Comments by Dr. Charles Kennedy, University of Strathclyde

Negative allosteric modulators (NAMs) are of great interest in drug development because they offer improved scope for the production of receptor antagonists with enhanced subtype-selectivity. Indeed, many NAMs are already on the market or undergoing clinical trials. NAMs act byRead more.

3D structures of the closed acid-sensing ion channel (ASIC) shed light on the activation mechanism of these neuronal ion channels

Comments by Stephen Kellenberger, Université de Lausanne, Switzerland

ASICs are potential drug targets of interest. Their activation mechanism has however remained elusive. ASICs are neuronal, proton-gated, sodium-permeable channels that are expressed in the central and peripheral nervous system of vertebrates. Read more.

Engineered mini G proteins provide a useful tool for studying the activation of GPCRs in living cells

Comments by Shane C. Wright and Gunnar Schulte, Karolinska Institute

In order to stabilize the GPCR-G protein complex, an agonist must be bound to the receptor and the alpha subunit of the heterotrimer must be in a nucleotide-free state. Read more.

Unexplored therapeutic opportunities in the human genome

Comments by Chris Southan, IUPHAR/BPS Guide to PHARMACOLOGY, @cdsouthan

Contemporary drug discovery is dominated by two related  themes. The first of these is target validation upon which the sustainability of pharmaceutical R&D (in both the commercial and academic sectors) crucially depends. Read more.


Ireland SM, Southan C, Dominguez-Monedero, Harding SD, Sharman JL, Davies JD. (2018). SynPharm: A Guide to PHARMACOLOGY Database Tool for Designing Drug Control into Engineered Proteins. ACS Omega, 3 (7), pp 7993–8002, doi: 10.1021/acsomega.8b00659.

Southan C, Sharman JL, Faccenda E, Pawson AJ, Harding SD, Davies JA. (2018). Challenges of Connecting Chemistry to Pharmacology: Perspectives from Curating the IUPHAR/BPS Guide to PHARMACOLOGY. ACS Omega, 3 (7), pp 8408–8420, doi: 10.1021/acsomega.8b00884.

Davenport AP, Kuc RE, Southan C, Maguire JJ. (2018). New drugs and emerging therapeutic targets in the endothelin signaling pathway and prospects for personalized precision medicine. Physiol. Res., (Suppl. 1): S37-S54, doi: 10.1021/acsomega.8b00659. [PMID:29947527]



Caraci F, Calabrese F, Molteni R, Bartova L, Dold M, Leggio GM, Fabbri C, Mendlewicz J, Racagni G, Kasper S, Riva MA, Drago F. (2018) International Union of Basic and Clinical Pharmacology CIV: The Neurobiology of Treatment-resistant Depression: From Antidepressant Classifications to Novel Pharmacological Targets. Pharmacol Rev. 70: 475-504. [PMID:29884653]

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Posted in Hot Topics

Hot topic: Direct activation of neuronal KV7 channels by GABA and gabapentin – a novel mechanism for reducing neuronal excitability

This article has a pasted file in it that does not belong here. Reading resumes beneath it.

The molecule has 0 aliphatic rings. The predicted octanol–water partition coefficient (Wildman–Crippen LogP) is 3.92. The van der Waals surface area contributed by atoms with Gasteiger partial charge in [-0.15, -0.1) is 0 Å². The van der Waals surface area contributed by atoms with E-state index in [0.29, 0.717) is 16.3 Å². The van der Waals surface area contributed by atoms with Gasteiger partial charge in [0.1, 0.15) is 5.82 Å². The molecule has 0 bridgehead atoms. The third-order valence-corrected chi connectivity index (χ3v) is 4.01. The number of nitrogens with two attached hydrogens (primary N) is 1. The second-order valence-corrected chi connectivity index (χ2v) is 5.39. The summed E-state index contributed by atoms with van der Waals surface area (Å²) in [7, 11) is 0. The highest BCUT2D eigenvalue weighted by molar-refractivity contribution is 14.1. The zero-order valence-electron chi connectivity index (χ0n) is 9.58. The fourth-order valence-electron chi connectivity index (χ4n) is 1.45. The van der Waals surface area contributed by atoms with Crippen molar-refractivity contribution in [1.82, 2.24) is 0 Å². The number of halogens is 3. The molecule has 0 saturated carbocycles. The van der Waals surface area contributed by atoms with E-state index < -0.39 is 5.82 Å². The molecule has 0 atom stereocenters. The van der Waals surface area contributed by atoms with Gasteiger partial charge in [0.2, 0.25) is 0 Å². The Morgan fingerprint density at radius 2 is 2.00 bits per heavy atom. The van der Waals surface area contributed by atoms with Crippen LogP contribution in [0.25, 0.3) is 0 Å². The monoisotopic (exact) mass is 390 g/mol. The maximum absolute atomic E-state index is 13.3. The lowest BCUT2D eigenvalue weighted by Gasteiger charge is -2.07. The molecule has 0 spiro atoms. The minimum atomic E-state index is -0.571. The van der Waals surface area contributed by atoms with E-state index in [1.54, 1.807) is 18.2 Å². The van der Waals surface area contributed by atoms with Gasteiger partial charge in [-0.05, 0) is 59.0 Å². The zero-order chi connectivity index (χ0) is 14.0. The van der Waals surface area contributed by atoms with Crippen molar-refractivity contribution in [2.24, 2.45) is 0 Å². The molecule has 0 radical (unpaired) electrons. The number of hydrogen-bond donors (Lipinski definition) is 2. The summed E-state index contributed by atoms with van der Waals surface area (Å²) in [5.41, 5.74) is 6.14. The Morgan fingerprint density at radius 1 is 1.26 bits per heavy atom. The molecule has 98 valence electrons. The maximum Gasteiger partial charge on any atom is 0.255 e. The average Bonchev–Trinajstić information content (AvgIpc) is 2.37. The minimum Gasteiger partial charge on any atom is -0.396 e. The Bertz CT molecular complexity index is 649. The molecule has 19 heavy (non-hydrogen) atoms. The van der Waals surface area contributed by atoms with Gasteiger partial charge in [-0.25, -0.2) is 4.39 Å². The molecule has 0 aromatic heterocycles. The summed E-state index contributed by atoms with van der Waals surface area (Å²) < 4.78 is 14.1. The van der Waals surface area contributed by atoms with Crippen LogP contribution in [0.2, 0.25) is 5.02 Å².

The potassium channels KV7.2-KV7.5 (KCNQ2-5; GtoPdb target IDs 561-564) regulate neuronal excitability in the mammalian nervous system. The best characterised neuronal KV7 channels give rise to the M current (1) and are mediated predominantly by hetero-tetramers of KV7.2 and KV7.3 subunits (2). Established anticonvulsant agents such as retigabine are known to dampen neuronal excitability by activating neuronal KV7 channels. A tryptophan in the S5 transmembrane region of neuronal KV7 channels is essential for retigabine sensitivity with KV7.3 channels particularly sensitive. Importantly, this residue is not present in the cardiac KV7.1 (KCNQ1) channel, reducing the potential for cardiac side effects.

Now, a pair of studies (3, 4) has shown that this same region of the channel also contributes to a high affinity binding site for GABA and related metabolites (3). GABA activates channels comprised of KV7.3 and KV7.5, including heteromeric KV7.2/7.3 channels, with high potency but low efficacy. GABA does not, however, activate KV7.2 or KV7.4 homomeric channels or cardiac KV7.1 channels. The synthetic anticonvulsant and antinociceptive agent gabapentin activates the same KV7 subunits, although pregabalin does not, despite the overlapping therapeutic efficacy of these two compounds (4).

These results are of considerable pharmacological interest. They suggest a novel mechanism for GABA in regulating neuronal excitability through activation of KV7 channels. They indicate that both GABA and gabapentin will interfere with the action of therapeutically useful activators of KV7 channels such as retigabine. However, perhaps of most value given the relative difficulty in identifying potassium channel openers compared to blockers (5), this work identifies a new chemical class of potential therapeutic activators of neuronal KV7 channels that target an identified region of these channels.

Comments by Emma L. Veale (@Ve11Emma) and Alistair Mathie (@AlistairMathie)

(1) Brown, D.A. & Adams P.R. (1980). Muscarinic suppression of a novel voltage-sensitive K+ current in a vertebrate neurone. Nature, 283. 673-676. [PMID: 6965523].

(2) Wang H.S. et al. (1998). KCNQ2 and KCNQ3 potassium channel subunits: molecular correlates of the M-channel. Science, 282. 1890-1893. [PMID: 9836639].